Wed | May 27, 2020

Laurie Foster | 2021 a logistical nightmare for elite sports

Published:Wednesday | April 1, 2020 | 12:18 AM
A man takes pictures of a countdown display for the Tokyo 2020 Olympics in Japan yesterday. The countdown clock is ticking again for the Tokyo Olympics now set for July 23 to August 8, 2021. The clock says 479 days to go.
A man takes pictures of a countdown display for the Tokyo 2020 Olympics in Japan yesterday. The countdown clock is ticking again for the Tokyo Olympics now set for July 23 to August 8, 2021. The clock says 479 days to go.

As the COVID-19 pandemic continues its relentless and frightening assault on humanity, ardent lovers of sports throughout the world had been asking for a decision on the Tokyo 2020 Olympic Games. Many voices were heard saying that the announcement was too long in coming. Who can successfully bore holes in that argument? It appeared as clear as daylight that the International Olympic Committee (IOC) had no other option but to cancel the dates as scheduled.

Now that the verdict has been reached to move the spectacle to 2021, it opens up a series of other matters to be considered. What could be the most crucial to be answered is how what is referred to as the greatest show of them all fits into an already packed sporting calendar for 2021? This is so, since the decision ruled out a cancellation or a new set of dates which did not fall within the summer of next year.

The summer of 2021 will have previously scheduled world championships of other sports, an example being athletics. European football has its most prestigious competition, EURO 2020, which was also postponed from this year. One can only imagine the logistical nightmare which is likely to be added to earlier planning, as that would have taken place without the postponing of the Olympics being a factor. Already, the world governing body of athletics is pondering the prospects of having their flagship event in 2022 where it would clash with the Commonwealth Games. That would present another major hurdle as being an event held every two years, the 2023 edition of the track and field event is already in place.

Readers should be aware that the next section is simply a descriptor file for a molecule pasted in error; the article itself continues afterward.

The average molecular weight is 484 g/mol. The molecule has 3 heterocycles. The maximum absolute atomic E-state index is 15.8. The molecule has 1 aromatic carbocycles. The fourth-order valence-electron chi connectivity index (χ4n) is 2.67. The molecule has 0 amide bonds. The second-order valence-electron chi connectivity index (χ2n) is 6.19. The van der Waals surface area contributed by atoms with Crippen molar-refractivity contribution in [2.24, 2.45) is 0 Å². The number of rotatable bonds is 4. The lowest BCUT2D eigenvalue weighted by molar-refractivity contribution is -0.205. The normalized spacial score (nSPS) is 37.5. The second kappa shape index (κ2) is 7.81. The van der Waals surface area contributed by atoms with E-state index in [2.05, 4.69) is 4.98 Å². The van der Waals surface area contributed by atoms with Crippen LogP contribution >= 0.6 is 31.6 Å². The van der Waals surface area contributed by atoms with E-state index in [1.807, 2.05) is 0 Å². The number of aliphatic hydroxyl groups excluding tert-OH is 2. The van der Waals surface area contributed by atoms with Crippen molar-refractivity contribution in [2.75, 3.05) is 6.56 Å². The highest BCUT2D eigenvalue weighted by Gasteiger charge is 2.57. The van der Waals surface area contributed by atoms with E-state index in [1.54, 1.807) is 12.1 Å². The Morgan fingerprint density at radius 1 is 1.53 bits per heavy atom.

Regardless of how one looks at it, this ill-timed appearance of the coronavirus has caused considerable upheaval in the scheduling of elite-level sporting events. The administrators should not at this time allow this tenuous situation to stand in the way of sound judgement. One hopes that they will be aware of the importance that their separate events have impacted on the lives of those who watch them from close quarters or from afar. The painful withdrawal symptoms can be heard on the nation’s call-in programmes, with their hosts finding it difficult to soothe the wounds of their guests.

Having done that, those who have the authority to make the final calls should move with alacrity to sort out all the in-built problems which have been brought about by a disease which has thrown the world into chaos.

In all of this, the athletes who are affected negatively should receive due consideration. Spare a thought for those who have said that they plan to end their careers after Tokyo 2020. These might have been merely hanging on to the thought that it will be their final hurrah before exiting the scene. After a certain period of time in life, they should be feeling the grind of years of training and other preparation for what comes after. It is hoped that at the end of the day, even though the dates have been pushed back by a year, they are able to reflect on an excellent body of work to escort them into retirement.

Foster’s Fairplay wishes them well.

For feedback: email: lauriefoster2012@gmail.com